Bounding volume hierarchy

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An example of a bounding volume hierarchy using rectangles as bounding volumes.

A bounding volume hierarchy (BVH) is a tree structure on a set of geometric objects. All geometric objects are wrapped in bounding volumes that form the leaf nodes of the tree. These nodes are then grouped as small sets and enclosed within larger bounding volumes. These, in turn, are also grouped and enclosed within other larger bounding volumes in a recursive fashion, eventually resulting in a tree structure with a single bounding volume at the top of the tree. Bounding volume hierarchies are used to support several operations on sets of geometric objects efficiently, such as in collision detection[1] or ray tracing.

Although wrapping objects in bounding volumes and performing collision tests on them before testing the object geometry itself simplifies the tests and can result in significant performance improvements, the same number of pairwise tests between bounding volumes are still being performed. By arranging the bounding volumes into a bounding volume hierarchy, the time complexity (the number of tests performed) can be reduced to logarithmic in the number of objects. With such a hierarchy in place, during collision testing, children volumes do not have to be examined if their parent volumes are not intersected.

BVH design issues[edit]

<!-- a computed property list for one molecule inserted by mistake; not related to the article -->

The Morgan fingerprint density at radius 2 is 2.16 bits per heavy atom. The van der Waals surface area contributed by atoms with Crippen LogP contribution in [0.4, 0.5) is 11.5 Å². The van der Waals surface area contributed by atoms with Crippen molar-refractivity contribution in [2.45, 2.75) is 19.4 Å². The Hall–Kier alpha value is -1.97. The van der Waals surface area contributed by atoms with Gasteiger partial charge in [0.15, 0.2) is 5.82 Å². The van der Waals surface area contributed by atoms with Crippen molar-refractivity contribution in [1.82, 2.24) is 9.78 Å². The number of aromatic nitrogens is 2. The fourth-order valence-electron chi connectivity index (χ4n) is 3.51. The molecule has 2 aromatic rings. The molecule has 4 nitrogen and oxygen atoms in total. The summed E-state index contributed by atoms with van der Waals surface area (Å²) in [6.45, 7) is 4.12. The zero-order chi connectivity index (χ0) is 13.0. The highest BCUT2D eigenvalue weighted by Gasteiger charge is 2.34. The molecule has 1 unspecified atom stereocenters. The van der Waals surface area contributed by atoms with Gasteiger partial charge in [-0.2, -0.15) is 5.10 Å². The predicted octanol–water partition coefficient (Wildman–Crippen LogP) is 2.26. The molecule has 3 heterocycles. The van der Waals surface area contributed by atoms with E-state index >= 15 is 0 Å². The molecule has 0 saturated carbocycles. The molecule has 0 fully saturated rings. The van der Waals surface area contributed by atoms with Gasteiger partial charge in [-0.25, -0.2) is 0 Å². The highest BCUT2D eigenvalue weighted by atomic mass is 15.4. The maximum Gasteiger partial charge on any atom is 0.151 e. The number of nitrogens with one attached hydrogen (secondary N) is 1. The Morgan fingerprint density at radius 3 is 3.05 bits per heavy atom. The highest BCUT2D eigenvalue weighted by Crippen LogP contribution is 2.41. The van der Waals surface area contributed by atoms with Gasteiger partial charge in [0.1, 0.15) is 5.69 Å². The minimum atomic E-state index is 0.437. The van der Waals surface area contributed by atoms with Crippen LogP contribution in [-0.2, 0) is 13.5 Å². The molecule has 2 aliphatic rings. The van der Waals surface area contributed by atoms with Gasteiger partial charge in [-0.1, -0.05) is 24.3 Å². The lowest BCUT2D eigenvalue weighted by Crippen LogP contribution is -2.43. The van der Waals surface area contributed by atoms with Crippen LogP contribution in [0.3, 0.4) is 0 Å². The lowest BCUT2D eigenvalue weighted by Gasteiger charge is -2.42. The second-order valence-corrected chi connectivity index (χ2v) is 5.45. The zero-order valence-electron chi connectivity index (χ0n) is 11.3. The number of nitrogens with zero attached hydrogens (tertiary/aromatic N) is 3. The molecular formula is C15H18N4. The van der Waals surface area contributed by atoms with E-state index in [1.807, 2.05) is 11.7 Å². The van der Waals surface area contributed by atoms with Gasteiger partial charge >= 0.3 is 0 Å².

The choice of bounding volume is determined by a trade-off between two objectives. On the one hand, we would like to use bounding volumes that have a very simple shape. Thus, we need only a few bytes to store them, and intersection tests and distance computations are simple and fast. On the other hand, we would like to have bounding volumes that fit the corresponding data objects very tightly. One of the most commonly used bounding volumes is an axis-aligned minimum bounding box. The axis-aligned minimum bounding box for a given set of data objects is easy to compute, needs only few bytes of storage, and robust intersection tests are easy to implement and extremely fast.

There are several desired properties for a BVH that should be taken into consideration when designing one for a specific application:[2]

  • The nodes contained in any given sub-tree should be near each other. The lower down the tree, the nearer the nodes should be to each other.
  • Each node in the BVH should be of minimum volume.
  • The sum of all bounding volumes should be minimal.
  • Greater attention should be paid to nodes near the root of the BVH. Pruning a node near the root of the tree removes more objects from further consideration.
  • The volume of overlap of sibling nodes should be minimal.
  • The BVH should be balanced with respect to both its node structure and its content. Balancing allows as much of the BVH as possible to be pruned whenever a branch is not traversed into.